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Regulation E: Understanding Debit Card Fraud Rules

There’s been a lot of talk about debit cards versus credit cards from a fraud perspective and I think there are a few misconceptions out there that bear further investigation. I don’t use a debit card much so until today I never researched the real differences between debit cards and credit cards from a fraud perspective. Federal Reserve Board Regulation E [3] is the federal regulation that governs Electronic Fund Transfers and includes provisions that makes debit-card transactions instantaneous. Instantaneous means that the money is technically spent from the account the moment the card is used, which is important because your debit card draws from a bank account as opposed to a line of credit.

Why does this distinction matter? It matters because when a transaction is under investigation with a credit card, the charge is generally reversed until it is investigated further. With debit cards, the charge stays on while the transaction is investigated. So, if you have a fraudulent charge, you’re out the money until it’s fully investigated. This often causes a cascading effect where the missing money causes your account to go negative and start incurring fees. It’s not the bank’s fault at this point because it doesn’t know the offending charge was fraudulent and you really have little in the way of a defense to get the fees reversed since your account was negative.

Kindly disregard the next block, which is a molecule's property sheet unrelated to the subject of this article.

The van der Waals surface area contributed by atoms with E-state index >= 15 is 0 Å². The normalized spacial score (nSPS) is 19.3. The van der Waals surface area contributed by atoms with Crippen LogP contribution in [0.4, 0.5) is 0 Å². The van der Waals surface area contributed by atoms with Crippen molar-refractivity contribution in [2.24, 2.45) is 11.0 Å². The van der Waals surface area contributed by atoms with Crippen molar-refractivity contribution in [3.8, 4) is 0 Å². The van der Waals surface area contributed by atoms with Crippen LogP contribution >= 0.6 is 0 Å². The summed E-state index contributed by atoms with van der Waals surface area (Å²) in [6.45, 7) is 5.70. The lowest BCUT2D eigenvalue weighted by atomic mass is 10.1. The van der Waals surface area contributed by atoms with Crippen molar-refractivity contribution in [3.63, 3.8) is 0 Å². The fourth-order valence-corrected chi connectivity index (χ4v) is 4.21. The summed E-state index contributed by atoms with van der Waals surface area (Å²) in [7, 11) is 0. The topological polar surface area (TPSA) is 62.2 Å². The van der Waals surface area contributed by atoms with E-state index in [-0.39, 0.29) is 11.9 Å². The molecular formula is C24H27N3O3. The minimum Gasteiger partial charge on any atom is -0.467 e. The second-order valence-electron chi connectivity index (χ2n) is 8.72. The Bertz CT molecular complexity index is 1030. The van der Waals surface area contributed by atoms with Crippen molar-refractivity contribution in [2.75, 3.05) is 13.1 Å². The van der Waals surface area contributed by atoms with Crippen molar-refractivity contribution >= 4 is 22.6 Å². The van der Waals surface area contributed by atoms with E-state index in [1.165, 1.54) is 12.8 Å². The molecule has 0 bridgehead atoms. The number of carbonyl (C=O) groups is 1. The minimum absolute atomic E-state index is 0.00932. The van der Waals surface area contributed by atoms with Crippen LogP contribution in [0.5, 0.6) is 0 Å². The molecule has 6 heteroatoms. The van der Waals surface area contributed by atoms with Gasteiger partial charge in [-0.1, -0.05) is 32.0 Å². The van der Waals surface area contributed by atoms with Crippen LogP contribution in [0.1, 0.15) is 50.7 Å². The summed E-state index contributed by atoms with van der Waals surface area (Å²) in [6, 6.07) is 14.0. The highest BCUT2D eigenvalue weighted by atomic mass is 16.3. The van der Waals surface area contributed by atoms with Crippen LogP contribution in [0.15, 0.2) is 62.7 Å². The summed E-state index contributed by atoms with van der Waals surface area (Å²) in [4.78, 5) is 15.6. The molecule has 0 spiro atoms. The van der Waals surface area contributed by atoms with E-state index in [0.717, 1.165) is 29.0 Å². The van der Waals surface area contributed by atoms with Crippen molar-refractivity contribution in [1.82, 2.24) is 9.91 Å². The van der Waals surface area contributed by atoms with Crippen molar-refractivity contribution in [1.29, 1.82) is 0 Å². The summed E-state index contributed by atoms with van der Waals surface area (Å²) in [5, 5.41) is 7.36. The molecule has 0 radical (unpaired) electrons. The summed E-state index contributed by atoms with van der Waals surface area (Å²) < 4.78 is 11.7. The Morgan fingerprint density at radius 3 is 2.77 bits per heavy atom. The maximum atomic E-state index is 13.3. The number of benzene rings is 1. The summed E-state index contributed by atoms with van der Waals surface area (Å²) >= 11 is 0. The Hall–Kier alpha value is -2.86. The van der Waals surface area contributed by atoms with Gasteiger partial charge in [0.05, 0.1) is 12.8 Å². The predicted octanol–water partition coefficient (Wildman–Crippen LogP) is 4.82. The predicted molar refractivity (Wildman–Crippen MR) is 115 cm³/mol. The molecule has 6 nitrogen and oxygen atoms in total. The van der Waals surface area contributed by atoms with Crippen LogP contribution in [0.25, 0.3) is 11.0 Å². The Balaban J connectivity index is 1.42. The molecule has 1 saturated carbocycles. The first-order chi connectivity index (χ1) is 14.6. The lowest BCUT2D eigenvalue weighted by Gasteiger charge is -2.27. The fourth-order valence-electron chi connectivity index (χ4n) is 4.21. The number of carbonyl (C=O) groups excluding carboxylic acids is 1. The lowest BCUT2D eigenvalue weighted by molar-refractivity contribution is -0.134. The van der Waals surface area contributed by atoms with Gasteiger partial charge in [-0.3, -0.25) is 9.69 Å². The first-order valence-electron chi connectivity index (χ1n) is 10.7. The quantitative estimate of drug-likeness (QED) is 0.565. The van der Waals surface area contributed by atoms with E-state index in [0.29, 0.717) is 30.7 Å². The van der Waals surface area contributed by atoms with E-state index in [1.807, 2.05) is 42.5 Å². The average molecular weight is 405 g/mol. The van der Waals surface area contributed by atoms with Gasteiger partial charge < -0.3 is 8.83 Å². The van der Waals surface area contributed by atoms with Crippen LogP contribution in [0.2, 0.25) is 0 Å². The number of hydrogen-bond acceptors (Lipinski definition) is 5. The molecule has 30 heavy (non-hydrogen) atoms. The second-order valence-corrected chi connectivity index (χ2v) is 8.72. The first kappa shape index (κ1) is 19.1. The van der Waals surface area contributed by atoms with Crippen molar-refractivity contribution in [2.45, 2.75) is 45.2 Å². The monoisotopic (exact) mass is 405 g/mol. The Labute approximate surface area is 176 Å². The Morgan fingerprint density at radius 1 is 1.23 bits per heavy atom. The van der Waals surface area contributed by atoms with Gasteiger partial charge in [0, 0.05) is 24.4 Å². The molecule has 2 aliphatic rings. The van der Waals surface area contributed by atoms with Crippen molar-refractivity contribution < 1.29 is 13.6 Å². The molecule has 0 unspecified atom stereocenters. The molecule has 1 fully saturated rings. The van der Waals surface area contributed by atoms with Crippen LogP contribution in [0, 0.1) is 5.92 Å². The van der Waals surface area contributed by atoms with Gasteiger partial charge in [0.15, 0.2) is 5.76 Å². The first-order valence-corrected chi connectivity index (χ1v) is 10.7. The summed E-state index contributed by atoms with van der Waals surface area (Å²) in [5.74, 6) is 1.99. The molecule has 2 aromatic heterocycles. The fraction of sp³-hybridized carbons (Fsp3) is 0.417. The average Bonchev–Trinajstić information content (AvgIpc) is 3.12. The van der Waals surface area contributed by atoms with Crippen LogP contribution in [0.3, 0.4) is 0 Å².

Another difference is that you need to report the fraud within two days of “discovering” the loss (timely fashion), but “discovery” isn’t well defined, and you’ll be liable for up to $50. Any longer and you could be liable for up to $500. Now, some banks offer zero liability but those rules still apply because they’re outlined in Regulation E (§205.6 Liability of consumer for unauthorized transfers [4]).

Regulation E has a lot of good stuff in it if you have a few minutes to kill. For example, § 205.8 Change in terms notice; error resolution notice, outlines how the bank must send you written notification of a change at least 21 days before its effective date. The only exception is a change is required to maintain or restore the security of the account or system, in which case they have 30 days to notify you.

It’s not particularly long and it’s written in easy to understand language so give it a look if you have some time. You can find all the other Federal Reserve Board Regulations here [5].